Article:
If you are already deleting in a background thread, then how are you seeing performance issues? You must be querying during that deletion... which means you are using a MOC that does all the work.

You should take a lesson from UIManagedDocument. you should have a MOC that runs on a private queue. It does all the real work. You have a child MOC that just passes work to that worker queue.

If you are actually querying for objects not in the graph you are deleting, they could get hung up by the serializing properties of the persistent store coordinator. If that is the case, you should consider either a separate coordinator, or just have two stores.

That way, you can be deleting the objects in your graph as long as you want, while still being responsive to requests for the other objects.

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+1 for your support. I'm already deleting in a back thread. Could you explain better what do you mean with you could connect your "new" context directly to the persistent store, make the changes, and have the other context watch for change notifications? Thank you. –  flexaddicted Apr 19 '12 at 17:15
    
Maybe post your entire deletion code then... As for the second part, you can create multiple MOCs which use the same NSPersistentStoreCoordinator. However, this will serialize access to the store... You can also create a separate NSPersistentStoreCoordinator, and then you will have parallel access to the store... but you have other issues to deal with. In general, the simplest solution is always best. –  Jody Hagins Apr 19 '12 at 17:30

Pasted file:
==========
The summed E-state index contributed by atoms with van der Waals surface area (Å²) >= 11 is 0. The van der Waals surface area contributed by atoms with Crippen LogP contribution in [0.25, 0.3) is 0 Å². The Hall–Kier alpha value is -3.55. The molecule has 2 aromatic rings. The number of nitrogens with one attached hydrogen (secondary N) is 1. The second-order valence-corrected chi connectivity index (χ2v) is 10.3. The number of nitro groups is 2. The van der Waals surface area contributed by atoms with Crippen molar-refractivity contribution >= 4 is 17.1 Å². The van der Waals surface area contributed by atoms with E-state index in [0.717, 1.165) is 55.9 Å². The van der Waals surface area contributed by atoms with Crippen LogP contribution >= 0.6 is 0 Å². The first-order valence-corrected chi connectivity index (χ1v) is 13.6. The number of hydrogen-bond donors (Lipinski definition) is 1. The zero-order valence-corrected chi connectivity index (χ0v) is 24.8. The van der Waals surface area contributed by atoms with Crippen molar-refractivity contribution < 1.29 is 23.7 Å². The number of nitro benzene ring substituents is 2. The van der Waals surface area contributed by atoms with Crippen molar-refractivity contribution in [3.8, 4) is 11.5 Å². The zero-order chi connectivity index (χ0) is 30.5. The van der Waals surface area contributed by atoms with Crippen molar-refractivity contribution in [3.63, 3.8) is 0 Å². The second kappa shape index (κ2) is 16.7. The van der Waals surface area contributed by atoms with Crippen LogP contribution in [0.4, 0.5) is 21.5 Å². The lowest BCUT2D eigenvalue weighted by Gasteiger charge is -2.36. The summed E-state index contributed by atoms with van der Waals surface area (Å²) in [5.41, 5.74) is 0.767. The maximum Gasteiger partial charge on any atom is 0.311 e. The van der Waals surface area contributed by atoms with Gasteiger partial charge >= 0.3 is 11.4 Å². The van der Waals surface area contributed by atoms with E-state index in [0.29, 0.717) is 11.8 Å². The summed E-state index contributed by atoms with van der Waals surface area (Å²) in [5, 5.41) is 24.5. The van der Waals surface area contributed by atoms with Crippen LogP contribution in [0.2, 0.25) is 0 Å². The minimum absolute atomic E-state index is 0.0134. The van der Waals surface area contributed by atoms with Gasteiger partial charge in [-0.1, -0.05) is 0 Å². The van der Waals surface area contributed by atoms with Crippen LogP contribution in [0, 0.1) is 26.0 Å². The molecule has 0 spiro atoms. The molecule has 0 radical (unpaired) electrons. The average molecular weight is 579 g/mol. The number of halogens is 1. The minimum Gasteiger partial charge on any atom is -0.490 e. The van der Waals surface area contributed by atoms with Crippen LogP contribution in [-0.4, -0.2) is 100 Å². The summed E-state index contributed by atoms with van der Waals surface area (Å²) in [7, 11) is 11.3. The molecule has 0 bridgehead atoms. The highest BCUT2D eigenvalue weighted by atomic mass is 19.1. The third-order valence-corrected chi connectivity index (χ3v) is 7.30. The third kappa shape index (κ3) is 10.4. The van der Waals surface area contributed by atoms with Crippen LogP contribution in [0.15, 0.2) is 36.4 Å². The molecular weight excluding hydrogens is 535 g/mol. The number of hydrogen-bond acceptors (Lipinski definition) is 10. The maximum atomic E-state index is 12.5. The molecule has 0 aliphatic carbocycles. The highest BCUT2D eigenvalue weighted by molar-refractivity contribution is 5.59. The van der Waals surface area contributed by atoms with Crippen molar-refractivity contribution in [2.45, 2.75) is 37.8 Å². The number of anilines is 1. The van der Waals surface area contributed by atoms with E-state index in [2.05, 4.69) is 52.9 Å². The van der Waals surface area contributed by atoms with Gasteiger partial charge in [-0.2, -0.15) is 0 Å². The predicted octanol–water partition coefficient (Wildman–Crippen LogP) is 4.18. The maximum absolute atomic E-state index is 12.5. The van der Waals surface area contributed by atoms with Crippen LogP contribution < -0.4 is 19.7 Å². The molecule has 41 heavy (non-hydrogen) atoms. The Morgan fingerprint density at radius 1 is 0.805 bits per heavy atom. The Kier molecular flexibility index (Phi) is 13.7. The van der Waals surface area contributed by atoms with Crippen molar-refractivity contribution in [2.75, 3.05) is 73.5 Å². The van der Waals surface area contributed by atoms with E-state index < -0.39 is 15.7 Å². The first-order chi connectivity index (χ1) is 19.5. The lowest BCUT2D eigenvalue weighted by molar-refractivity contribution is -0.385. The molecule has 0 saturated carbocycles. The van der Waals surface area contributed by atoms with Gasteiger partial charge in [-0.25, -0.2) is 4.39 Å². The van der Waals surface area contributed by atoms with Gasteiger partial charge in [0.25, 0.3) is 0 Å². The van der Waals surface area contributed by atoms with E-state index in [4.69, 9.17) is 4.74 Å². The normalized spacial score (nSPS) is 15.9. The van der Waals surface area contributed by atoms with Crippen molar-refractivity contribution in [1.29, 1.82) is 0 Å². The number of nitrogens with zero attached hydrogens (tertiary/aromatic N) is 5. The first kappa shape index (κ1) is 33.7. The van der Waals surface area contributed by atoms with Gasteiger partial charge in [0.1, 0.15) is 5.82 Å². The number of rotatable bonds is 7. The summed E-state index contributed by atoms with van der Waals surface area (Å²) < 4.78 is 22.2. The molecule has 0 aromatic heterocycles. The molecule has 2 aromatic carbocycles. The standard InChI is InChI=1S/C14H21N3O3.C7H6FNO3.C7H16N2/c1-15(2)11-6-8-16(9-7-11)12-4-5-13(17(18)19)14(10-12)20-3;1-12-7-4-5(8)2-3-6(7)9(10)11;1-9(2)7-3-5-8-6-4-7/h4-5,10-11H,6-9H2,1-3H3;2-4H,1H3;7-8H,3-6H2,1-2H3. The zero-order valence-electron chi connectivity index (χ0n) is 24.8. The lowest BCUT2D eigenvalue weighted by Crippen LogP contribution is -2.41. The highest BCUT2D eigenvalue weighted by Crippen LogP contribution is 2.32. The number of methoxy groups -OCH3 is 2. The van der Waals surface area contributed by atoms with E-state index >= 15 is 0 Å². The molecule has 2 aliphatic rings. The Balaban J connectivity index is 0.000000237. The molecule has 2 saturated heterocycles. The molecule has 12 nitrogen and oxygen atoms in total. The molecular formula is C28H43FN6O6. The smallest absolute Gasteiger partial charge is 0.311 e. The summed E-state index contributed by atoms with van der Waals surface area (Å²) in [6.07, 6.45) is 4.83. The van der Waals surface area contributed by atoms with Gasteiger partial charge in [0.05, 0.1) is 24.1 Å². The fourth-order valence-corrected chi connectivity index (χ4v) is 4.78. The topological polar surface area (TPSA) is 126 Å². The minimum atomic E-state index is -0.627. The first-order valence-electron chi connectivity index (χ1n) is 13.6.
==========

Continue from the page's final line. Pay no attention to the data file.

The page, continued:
Thank you for your reply. Creating multiple MOCs could be a valid solution but I need to perfom that deletion in a single pass. See my second edit. Thank you again. –  flexaddicted Apr 19 '12 at 18:25
    
I wonder if you are getting hit by propagatesDeletesAtEndOfEvent. If you set it to NO, it will do all the propagation at save time. This is one property I have not used, so it's a guess. Also, check to see how often your KVO and Notification clients are being notified. –  Jody Hagins Apr 19 '12 at 19:34

I usually turn on Core Data SQL tracing with -com.apple.CoreData.SQLDebug 1 as described here: http://useyourloaf.com/blog/2010/3/11/debugging-core-data-on-the-iphone.html This helps checking Core Data does what I expect it to do behind the scenes.

Did you make sure that the [moc save:...] takes that long, and not the actual fetchrequest to fetch the objects to be deleted? If that is the case, you could fetch (and then delete) those firstlevel objects in batches.